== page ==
Get Task & Purpose in your inbox
2 Navy SEALs, 2 Marines Charged With Murder In Green Beret's Strangling Death In Mali
Two Virginia Beach-based Navy SEALs and two Marines have been charged with murder in connection with the 2017 death of a Green Beret in Africa.
The SEALs are both chief petty officers assigned to Naval Special Warfare Development Group, commonly referred to as SEAL Team 6.
Charge sheets accuse the special operators of breaking into Army Staff Sgt. Logan Melgar's bedroom in Bamako, Mali while he was sleeping, restraining him with duct tape and strangling him by placing him in a chokehold. In addition to murder, they have also been charged with involuntary manslaughter, conspiracy, obstruction of justice, hazing and burglary.
The Marines in the case are assigned to Marine Corps Forces Special Operations Command, known as Raiders, based at Camp Lejeune, N.C. One is a staff sergeant and the other is a gunnery sergeant.
If convicted, all four could face the death penalty or life in prison without parole. The Navy has not released the names of those facing charges and redacted them from publicly released charge sheets.
The decision to proceed with charges was made by Adm. Charles Rock, commander of Norfolk-based Navy Region Mid-Atlantic after he was provided a Naval Criminal Investigative Service report into the death.
The military equivalent of a preliminary hearing is scheduled for Dec. 10 at Naval Station Norfolk. The purpose of the hearing, called an Article 32 investigation, is to consider the form of the charges and make a recommendation on them.
In May, Melgar's name was inscribed on the U.S. Army Special Operations Command Memorial Wall at Fort Bragg, N.C.
©2018 The Virginian-Pilot (Norfolk, Va.). Distributed by Tribune Content Agency, LLC.
'What happens after that is out of their control' — Former military leaders and lawyers react to Trump's war crimes pardons
On Friday, President Donald Trump intervened in the cases of three U.S. service members accused of war crimes, granting pardons to two Army soldiers accused of murder in Afghanistan and restoring the rank of a Navy SEAL found guilty of wrongdoing in Iraq.
While the statements coming out of the Pentagon regarding Trump's actions have been understandably measured, comments from former military leaders and other knowledgable veterans help paint a picture as to why the president's Friday actions are so controversial.
Raccoon infestations and extreme rust didn’t stop an anonymous buyer from nabbing this Soviet-era submarine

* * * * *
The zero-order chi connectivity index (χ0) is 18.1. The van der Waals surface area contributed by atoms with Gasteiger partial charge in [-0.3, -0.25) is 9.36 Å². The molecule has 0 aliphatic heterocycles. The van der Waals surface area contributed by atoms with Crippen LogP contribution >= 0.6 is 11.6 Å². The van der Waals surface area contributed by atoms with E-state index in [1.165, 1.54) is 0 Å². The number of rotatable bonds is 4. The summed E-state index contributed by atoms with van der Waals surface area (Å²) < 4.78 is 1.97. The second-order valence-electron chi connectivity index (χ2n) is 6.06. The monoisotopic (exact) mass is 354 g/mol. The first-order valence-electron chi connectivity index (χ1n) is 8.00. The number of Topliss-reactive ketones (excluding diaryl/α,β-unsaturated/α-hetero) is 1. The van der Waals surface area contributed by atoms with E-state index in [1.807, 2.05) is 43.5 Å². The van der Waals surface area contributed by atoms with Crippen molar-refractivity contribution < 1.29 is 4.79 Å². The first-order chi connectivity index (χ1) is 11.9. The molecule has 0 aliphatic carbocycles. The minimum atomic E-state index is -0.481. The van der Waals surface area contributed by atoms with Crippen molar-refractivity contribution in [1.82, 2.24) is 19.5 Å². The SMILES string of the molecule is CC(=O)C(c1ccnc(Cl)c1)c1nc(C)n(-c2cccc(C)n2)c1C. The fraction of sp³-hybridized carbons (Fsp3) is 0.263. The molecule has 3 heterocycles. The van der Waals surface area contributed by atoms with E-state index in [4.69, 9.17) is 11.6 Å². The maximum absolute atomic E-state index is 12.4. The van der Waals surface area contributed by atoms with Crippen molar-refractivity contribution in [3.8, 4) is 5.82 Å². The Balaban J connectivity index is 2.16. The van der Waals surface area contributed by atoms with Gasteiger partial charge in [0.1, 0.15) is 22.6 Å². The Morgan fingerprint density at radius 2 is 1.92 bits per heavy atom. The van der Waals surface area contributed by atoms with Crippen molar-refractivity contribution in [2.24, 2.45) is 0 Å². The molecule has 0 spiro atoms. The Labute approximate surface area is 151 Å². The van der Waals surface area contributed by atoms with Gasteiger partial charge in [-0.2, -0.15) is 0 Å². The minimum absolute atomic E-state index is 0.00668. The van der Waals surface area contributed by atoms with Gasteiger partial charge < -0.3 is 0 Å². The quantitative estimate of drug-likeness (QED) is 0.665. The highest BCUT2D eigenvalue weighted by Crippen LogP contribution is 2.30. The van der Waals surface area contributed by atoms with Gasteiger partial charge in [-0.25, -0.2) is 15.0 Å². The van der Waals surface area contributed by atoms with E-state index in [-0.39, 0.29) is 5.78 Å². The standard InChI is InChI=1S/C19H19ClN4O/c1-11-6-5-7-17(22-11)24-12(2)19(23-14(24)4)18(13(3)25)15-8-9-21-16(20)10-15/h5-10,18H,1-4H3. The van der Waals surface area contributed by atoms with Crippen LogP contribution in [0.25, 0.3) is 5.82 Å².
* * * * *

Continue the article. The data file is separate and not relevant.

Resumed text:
A former Soviet submarine that became a tourist attraction docked adjacent to the Queen Mary in Long Beach is expected to be sold soon to an anonymous buyer, with plans to remove the rusting sub by mid-May.
The 48-year-old Russian Foxtrot-class submarine, known as the Scorpion, had hosted paying visitors for 17 years before it fell into such disrepair that it became infested with raccoons and was closed to the public in 2015.
Former Army 1st Lt. Clint Lorance, whom President Donald Trump recently pardoned of his 2013 murder conviction, claims he was nothing more than a pawn whom generals sacrificed for political expediency.
The infantry officer had been sentenced to 19 years in prison for ordering his soldiers to open fire on three unarmed Afghan men in 2012. Two of the men were killed.
During a Monday interview on Fox & Friends, Lorance accused his superiors of betraying him.
"A service member who knows that their commanders love them will go to the gates of hell for their country and knock them down," Lorance said. "I think that's extremely important. Anybody who is not part of the senior Pentagon brass will tell you the same thing."
"I think folks that start putting stars on their collar — anybody that has got to be confirmed by the Senate for a promotion — they are no longer a soldier, they are a politician," he continued. "And so I think they lose some of their values — and they certainly lose a lot of their respect from their subordinates — when they do what they did to me, which was throw me under the bus."
Fifteen years after the U.S. military toppled the regime of Saddam Hussein, the Army's massive two-volume study of the Iraq War closed with a sobering assessment of the campaign's outcome: With nearly 3,500 U.S. service members killed in action and trillions of dollars spent, "an emboldened and expansionist Iran appears to be the only victor.
Thanks to roughly 700 pages of newly-publicized secret Iranian intelligence cables, we now have a good idea as to why.
A U.S. Air Force combat controller will receive the nation's third highest award for valor this week for playing an essential role in two intense firefight missions against the Taliban in Afghanistan last year.
Tech. Sgt. Cody Smith, an airman with the 26th Special Tactics Squadron, 24th Special Operations Wing at Air Force Special Operations Command, will receive the Silver Star at Cannon Air Force Base, New Mexico on Nov. 22, the service announced Monday.